Métis in Alberta

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Métis in Alberta are Métis people, descendants of mixed First Nations/native Indian and white/European families, who live in the Canadian province of Alberta. The Métis are considered an aboriginal group under Canada's Constitution Act, 1982 and separate and distinct from First Nations (though they live in the same regions and have cultural similarities), and have different legal rights. Different Metis groups attempted to combine the joint influences of the Manitoba Metis Federation, the Metis Nation of Alberta, and the Metis Nation- Saskatchewan. This was done in hopes that the Metis peoples’ of Alberta would receive land and resource rights.[1] In Alberta, unlike in the rest of Canada, Métis people have negotiated certain lands to be reserved for them under the Métis Population Betterment Act of 1938, known today as the Eight Métis Settlements. These Métis Settlements Federated in 1975 to protect existing Métis Settlement lands following the Alberta Governments dissolution, by Order-In-Council of four Métis Settlements from 1950-1960. Following legal challenges by the Federation of Métis Settlements in 1975 for the loss of natural resource against Alberta, the Crown in Right of Alberta settled out of court for a suite of legislation that would see self-government, land, and money transferred to the newly formed government of the Métis Settlements General Council (MSGC),[2] Canada’s only Métis self-government. The Métis Settlements General Council is the legislator of the Federation of Métis Settlements. MSGC is the second largest land owner in the Province of Alberta.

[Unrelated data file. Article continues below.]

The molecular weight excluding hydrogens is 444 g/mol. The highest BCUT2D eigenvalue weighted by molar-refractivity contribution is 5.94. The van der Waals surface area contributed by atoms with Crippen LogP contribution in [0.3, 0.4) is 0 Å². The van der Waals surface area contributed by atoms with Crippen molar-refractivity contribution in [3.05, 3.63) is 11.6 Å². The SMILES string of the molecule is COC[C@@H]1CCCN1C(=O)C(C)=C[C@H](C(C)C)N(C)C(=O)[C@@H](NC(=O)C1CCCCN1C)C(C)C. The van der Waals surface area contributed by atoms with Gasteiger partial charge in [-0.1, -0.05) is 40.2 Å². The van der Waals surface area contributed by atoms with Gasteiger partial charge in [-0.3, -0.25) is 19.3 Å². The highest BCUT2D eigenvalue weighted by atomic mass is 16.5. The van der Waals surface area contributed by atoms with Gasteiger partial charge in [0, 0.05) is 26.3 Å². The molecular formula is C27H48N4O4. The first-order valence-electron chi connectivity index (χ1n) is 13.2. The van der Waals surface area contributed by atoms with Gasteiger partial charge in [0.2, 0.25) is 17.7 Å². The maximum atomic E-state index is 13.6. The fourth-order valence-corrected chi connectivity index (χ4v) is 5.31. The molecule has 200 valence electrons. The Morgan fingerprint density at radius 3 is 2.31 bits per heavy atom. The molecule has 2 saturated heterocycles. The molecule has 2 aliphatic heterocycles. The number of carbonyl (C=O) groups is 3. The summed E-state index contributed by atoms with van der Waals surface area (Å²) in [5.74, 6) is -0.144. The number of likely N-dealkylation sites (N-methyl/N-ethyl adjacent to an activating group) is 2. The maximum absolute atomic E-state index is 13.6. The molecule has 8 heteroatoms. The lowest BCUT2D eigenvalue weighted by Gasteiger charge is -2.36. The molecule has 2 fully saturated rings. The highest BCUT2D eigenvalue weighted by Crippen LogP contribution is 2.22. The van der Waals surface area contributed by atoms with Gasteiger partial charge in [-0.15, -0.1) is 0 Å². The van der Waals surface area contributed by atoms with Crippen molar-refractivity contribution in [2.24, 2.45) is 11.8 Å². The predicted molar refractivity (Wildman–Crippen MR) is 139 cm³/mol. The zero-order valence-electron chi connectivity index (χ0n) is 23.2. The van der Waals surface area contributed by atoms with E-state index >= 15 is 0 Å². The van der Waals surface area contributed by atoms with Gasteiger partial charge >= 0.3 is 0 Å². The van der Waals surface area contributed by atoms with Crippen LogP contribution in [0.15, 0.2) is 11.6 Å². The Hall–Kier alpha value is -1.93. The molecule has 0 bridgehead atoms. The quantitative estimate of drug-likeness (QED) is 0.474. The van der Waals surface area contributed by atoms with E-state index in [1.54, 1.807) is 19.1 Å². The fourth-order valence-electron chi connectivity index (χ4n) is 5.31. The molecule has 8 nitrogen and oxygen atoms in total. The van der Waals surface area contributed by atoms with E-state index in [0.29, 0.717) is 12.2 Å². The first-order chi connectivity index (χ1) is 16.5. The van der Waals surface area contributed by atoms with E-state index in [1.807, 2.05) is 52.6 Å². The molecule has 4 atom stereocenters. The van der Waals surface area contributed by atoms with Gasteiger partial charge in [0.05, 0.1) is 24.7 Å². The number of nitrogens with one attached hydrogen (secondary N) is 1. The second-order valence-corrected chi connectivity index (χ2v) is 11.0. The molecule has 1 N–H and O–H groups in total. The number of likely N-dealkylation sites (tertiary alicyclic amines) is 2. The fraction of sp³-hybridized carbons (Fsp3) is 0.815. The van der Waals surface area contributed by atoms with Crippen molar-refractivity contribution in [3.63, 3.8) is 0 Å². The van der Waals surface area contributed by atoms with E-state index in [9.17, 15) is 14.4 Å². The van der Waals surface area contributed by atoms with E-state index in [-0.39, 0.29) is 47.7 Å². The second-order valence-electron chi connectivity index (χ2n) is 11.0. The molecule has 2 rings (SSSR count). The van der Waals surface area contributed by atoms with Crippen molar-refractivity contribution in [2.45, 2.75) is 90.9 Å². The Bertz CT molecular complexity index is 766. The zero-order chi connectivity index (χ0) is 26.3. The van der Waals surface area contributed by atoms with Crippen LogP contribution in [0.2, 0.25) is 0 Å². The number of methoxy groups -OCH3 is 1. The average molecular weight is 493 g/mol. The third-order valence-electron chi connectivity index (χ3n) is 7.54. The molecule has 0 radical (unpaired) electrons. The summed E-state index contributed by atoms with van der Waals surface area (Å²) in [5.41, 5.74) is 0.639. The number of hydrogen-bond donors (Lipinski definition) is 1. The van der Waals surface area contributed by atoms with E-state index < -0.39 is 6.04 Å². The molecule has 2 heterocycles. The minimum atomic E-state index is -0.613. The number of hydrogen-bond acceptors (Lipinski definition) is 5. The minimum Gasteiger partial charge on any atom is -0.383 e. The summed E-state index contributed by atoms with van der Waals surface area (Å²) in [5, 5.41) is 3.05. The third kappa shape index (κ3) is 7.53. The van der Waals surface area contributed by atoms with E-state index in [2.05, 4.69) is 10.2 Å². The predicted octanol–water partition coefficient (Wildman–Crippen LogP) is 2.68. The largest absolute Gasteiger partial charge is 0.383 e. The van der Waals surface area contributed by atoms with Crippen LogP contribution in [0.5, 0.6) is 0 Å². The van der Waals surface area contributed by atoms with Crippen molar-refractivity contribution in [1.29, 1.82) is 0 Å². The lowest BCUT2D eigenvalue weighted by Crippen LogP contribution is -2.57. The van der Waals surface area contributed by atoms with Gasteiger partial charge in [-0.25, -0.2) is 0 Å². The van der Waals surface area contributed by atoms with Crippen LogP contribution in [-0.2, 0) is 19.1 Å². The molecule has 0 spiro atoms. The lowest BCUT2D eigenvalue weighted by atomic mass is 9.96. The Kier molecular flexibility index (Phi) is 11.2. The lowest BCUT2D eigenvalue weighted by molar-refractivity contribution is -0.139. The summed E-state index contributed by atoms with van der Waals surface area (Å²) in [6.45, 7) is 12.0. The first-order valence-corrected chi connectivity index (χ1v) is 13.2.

Métis settlements flag